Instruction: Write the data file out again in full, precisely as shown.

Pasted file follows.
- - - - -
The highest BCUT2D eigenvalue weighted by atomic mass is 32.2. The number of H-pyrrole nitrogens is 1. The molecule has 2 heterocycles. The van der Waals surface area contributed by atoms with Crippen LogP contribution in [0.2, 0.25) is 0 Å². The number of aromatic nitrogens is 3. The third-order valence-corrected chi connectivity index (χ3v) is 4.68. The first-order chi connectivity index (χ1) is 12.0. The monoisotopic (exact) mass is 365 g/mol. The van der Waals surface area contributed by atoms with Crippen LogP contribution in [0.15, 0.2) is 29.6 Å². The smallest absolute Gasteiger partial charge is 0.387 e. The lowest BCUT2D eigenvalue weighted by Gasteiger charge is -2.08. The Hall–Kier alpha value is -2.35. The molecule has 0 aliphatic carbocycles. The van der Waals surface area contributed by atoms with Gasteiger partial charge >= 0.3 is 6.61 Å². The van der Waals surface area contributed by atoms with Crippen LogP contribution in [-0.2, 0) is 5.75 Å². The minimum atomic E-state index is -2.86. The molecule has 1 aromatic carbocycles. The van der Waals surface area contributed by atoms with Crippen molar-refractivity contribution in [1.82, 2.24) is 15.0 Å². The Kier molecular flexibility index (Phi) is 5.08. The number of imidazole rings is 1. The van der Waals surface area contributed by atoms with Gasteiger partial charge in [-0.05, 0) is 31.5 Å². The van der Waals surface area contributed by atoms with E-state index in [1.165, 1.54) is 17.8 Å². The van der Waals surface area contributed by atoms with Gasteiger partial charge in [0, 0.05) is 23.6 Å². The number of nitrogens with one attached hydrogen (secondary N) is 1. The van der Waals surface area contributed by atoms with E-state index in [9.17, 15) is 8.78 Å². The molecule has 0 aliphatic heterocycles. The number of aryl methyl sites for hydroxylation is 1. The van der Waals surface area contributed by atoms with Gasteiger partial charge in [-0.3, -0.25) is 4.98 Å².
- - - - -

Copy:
The highest BCUT2D eigenvalue weighted by atomic mass is 32.2. The number of H-pyrrole nitrogens is 1. The molecule has 2 heterocycles. The van der Waals surface area contributed by atoms with Crippen LogP contribution in [0.2, 0.25) is 0 Å². The number of aromatic nitrogens is 3. The third-order valence-corrected chi connectivity index (χ3v) is 4.68. The first-order chi connectivity index (χ1) is 12.0. The monoisotopic (exact) mass is 365 g/mol. The van der Waals surface area contributed by atoms with Crippen LogP contribution in [0.15, 0.2) is 29.6 Å². The smallest absolute Gasteiger partial charge is 0.387 e. The lowest BCUT2D eigenvalue weighted by Gasteiger charge is -2.08. The Hall–Kier alpha value is -2.35. The molecule has 0 aliphatic carbocycles. The van der Waals surface area contributed by atoms with Gasteiger partial charge >= 0.3 is 6.61 Å². The van der Waals surface area contributed by atoms with Crippen LogP contribution in [-0.2, 0) is 5.75 Å². The minimum atomic E-state index is -2.86. The molecule has 1 aromatic carbocycles. The van der Waals surface area contributed by atoms with Crippen molar-refractivity contribution in [1.82, 2.24) is 15.0 Å². The Kier molecular flexibility index (Phi) is 5.08. The number of imidazole rings is 1. The van der Waals surface area contributed by atoms with Gasteiger partial charge in [-0.05, 0) is 31.5 Å². The van der Waals surface area contributed by atoms with E-state index in [1.165, 1.54) is 17.8 Å². The van der Waals surface area contributed by atoms with Gasteiger partial charge in [0, 0.05) is 23.6 Å². The number of nitrogens with one attached hydrogen (secondary N) is 1. The van der Waals surface area contributed by atoms with E-state index in [9.17, 15) is 8.78 Å². The molecule has 0 aliphatic heterocycles. The number of aryl methyl sites for hydroxylation is 1. The van der Waals surface area contributed by atoms with Gasteiger partial charge in [-0.3, -0.25) is 4.98 Å².